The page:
The chemical deposition method is considered a valuable method of "adjusting" the size of the membrane pores in situ and was investigated in (Chen 2018). A multi-channel membrane for nanofiltration with an active TiO2 layer on a ceramic substrate was obtained. Titanium isopropoxide and isopropanol were used as a precursor and solvent, respectively, resulting in a membrane with an average pore radius of 0.9 nm to 2.3 nm while maintaining a sufficiently high flux of 20 dm3/(m2‧h).
The total manufacturing time was 46.5 hours, which is less than the duration of the sol-gel method.
Thus, the chemical deposition method in situ has great potential as a technique for "adjusting" the pore size for multi-channel nanofiltration membranes, which can be easily scaled.
The method of "linker crosslinking" by chemical deposition was successfully used to apply a catalytic active layer on a ceramic substrate to create ceramic membranes with different catalytic properties (Sun 2018). Various oxides have catalytic properties: iron-containing materials (α- FeOOH, Fe3O4), titanium (IV) oxide, zinc oxide, zirconium (IV) oxide, etc. (Sun 2018, Makarcuk 2017, Kutuzova 2020, Vlasenko 2019 and Vlasenko 2020).
In (Sun 2018), a catalytic active layer based on goethite (a-FeOOH) on a ceramic substrate was obtained by "crosslinking" method at ambient. Zirconium/titanium (Zr/TiO2) coating on alumina (α-Al2O3) was used as a substrate. Using electron microscopy, X-ray diffraction spectroscopy, and infrared Fourier transform spectroscopy, the structure of the surface active layer was characterized as a homogeneous and smooth coating. The active layer with the addition of H2O2 and UV irradiation resulted in a high degradation degree for bovine serum albumin (76%) and humic acid (86%). The method "linker crosslinking" proves the possibility of low-temperature active layer deposition, which avoids high-temperature sintering and largely prevents potential changes in the catalyst crystallinity. This, in turn, reduces the process of membrane biofouling due to the passing of photocatalytic reactions by the Fenton mechanism.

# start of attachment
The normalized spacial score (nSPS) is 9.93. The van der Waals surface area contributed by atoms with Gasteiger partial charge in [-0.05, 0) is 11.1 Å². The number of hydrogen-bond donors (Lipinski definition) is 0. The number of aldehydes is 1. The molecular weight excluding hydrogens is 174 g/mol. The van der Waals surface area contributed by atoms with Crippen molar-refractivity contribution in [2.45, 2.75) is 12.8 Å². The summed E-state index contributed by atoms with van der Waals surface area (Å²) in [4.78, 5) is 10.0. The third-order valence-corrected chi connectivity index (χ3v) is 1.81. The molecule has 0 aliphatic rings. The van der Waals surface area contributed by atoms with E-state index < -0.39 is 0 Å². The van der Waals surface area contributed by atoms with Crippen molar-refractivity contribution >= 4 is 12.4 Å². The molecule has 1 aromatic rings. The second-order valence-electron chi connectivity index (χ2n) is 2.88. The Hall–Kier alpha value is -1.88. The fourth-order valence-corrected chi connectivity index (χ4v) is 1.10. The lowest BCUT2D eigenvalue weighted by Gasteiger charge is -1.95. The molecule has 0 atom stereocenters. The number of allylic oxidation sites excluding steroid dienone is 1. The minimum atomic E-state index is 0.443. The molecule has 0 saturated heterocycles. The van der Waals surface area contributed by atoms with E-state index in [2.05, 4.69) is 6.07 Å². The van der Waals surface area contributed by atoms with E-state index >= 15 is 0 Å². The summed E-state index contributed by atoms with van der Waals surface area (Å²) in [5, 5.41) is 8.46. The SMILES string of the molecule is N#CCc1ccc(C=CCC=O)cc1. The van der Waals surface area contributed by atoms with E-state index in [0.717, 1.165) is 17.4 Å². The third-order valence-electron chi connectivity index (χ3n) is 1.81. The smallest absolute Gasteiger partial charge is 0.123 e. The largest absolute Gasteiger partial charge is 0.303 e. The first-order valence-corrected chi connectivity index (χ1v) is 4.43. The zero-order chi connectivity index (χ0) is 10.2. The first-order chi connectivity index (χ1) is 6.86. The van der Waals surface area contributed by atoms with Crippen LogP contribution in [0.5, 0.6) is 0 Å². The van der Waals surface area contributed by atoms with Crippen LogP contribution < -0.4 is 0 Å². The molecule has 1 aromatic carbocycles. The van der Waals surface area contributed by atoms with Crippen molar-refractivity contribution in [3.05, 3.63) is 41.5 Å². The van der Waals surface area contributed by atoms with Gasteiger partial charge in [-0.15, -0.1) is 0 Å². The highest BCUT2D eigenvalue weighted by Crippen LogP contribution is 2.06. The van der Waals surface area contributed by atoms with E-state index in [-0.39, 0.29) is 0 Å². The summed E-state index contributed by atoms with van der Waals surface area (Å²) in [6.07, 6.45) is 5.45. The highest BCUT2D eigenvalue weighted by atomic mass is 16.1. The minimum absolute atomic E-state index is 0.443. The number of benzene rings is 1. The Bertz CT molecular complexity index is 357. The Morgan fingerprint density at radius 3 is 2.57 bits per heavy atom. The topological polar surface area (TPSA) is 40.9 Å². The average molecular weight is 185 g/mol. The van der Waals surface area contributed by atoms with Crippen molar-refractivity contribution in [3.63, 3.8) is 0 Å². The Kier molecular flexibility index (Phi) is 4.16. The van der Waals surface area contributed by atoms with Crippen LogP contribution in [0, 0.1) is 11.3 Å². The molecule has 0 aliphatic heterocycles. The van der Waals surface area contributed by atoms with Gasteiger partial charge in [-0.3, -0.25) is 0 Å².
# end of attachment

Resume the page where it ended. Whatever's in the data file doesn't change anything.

Therefore, the chemical deposition method with "linker crosslinking" is important and promising for the manufacture of structures resistant to pollution and materials used for water purification and disinfection.
CVD is successfully used when necessary to obtain a thin layer of active substance (Hubadillah 2019). The advantages of this method in contrast to the above are the use of a small amount of substance to obtain an active layer on the ceramic membrane. This method is mainly used to obtain a thin layer of SiO2 to hydrophobized the surface. It is also reported that this method is not environmentally friendly due to the formation of hazardous gases during synthesis.
Thanks to their "friendliness" to the environment, "green" technologies are attracting more and more attention. In (Choudhury 2018), the "green" technology using the Catharanthus Roseus leaf extract for the synthesis of ceramic membrane active layer, copper (II) oxide nanoparticles on a macroporous silica-alumina substrate, is proposed. The structural properties of CuO nanocoating were studied using FESEM (Field emission scanning electron microscopy) analysis, which indicates high adhesion of CuO nanoparticles on a silica-alumina substrate, resulting in a homogeneous structure of the active layer without defects. Studies of the porous structure before and after the application of the active layer revealed a decrease in the membrane pore size from 1- 1.5 mm to 3.2 nm. The efficiency of the obtained membrane was determined using model
chromium (VI) solutions, the withdrawal of which was 88%. This is a new and environmentally friendly method of fabricating membranes for wastewater treatment.
Therefore, as can be seen in practice, all methods allow obtaining an active layer of ceramic materials. The variation of process parameters allows to purposefully synthesize membranes with certain porosity and pore size. The choice of method is an important task, which is solved by researchers based on a wide range of initial data.